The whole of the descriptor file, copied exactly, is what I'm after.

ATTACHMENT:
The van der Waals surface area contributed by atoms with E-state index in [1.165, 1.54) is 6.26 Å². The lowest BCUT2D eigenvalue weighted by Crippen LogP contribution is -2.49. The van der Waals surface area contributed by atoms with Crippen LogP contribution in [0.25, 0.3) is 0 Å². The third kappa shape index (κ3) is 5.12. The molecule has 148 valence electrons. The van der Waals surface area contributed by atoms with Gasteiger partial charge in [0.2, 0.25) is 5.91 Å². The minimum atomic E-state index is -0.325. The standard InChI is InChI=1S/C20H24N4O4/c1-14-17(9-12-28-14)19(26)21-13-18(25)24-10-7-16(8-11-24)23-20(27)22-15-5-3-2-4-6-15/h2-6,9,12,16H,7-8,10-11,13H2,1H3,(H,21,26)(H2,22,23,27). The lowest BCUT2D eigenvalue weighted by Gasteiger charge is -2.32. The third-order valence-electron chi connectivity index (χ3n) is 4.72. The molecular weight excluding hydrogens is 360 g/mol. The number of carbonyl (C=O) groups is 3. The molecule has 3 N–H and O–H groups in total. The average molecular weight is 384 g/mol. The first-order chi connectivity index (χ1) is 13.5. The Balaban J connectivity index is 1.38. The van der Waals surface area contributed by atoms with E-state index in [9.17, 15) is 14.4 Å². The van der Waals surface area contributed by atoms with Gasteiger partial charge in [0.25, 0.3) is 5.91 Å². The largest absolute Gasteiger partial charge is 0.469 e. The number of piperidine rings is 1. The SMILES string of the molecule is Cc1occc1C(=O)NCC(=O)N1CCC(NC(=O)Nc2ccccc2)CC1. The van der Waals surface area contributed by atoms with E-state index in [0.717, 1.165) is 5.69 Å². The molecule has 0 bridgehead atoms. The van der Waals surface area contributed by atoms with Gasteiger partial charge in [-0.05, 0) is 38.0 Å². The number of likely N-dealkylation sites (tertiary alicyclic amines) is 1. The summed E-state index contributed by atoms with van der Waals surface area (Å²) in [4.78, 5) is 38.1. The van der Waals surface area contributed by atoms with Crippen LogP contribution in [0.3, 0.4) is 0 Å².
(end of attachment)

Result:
The van der Waals surface area contributed by atoms with E-state index in [1.165, 1.54) is 6.26 Å². The lowest BCUT2D eigenvalue weighted by Crippen LogP contribution is -2.49. The van der Waals surface area contributed by atoms with Crippen LogP contribution in [0.25, 0.3) is 0 Å². The third kappa shape index (κ3) is 5.12. The molecule has 148 valence electrons. The van der Waals surface area contributed by atoms with Gasteiger partial charge in [0.2, 0.25) is 5.91 Å². The minimum atomic E-state index is -0.325. The standard InChI is InChI=1S/C20H24N4O4/c1-14-17(9-12-28-14)19(26)21-13-18(25)24-10-7-16(8-11-24)23-20(27)22-15-5-3-2-4-6-15/h2-6,9,12,16H,7-8,10-11,13H2,1H3,(H,21,26)(H2,22,23,27). The lowest BCUT2D eigenvalue weighted by Gasteiger charge is -2.32. The third-order valence-electron chi connectivity index (χ3n) is 4.72. The molecular weight excluding hydrogens is 360 g/mol. The number of carbonyl (C=O) groups is 3. The molecule has 3 N–H and O–H groups in total. The average molecular weight is 384 g/mol. The first-order chi connectivity index (χ1) is 13.5. The Balaban J connectivity index is 1.38. The van der Waals surface area contributed by atoms with E-state index in [9.17, 15) is 14.4 Å². The van der Waals surface area contributed by atoms with Gasteiger partial charge in [0.25, 0.3) is 5.91 Å². The largest absolute Gasteiger partial charge is 0.469 e. The number of piperidine rings is 1. The SMILES string of the molecule is Cc1occc1C(=O)NCC(=O)N1CCC(NC(=O)Nc2ccccc2)CC1. The van der Waals surface area contributed by atoms with E-state index in [0.717, 1.165) is 5.69 Å². The molecule has 0 bridgehead atoms. The van der Waals surface area contributed by atoms with Gasteiger partial charge in [-0.05, 0) is 38.0 Å². The number of likely N-dealkylation sites (tertiary alicyclic amines) is 1. The summed E-state index contributed by atoms with van der Waals surface area (Å²) in [4.78, 5) is 38.1. The van der Waals surface area contributed by atoms with Crippen LogP contribution in [0.3, 0.4) is 0 Å².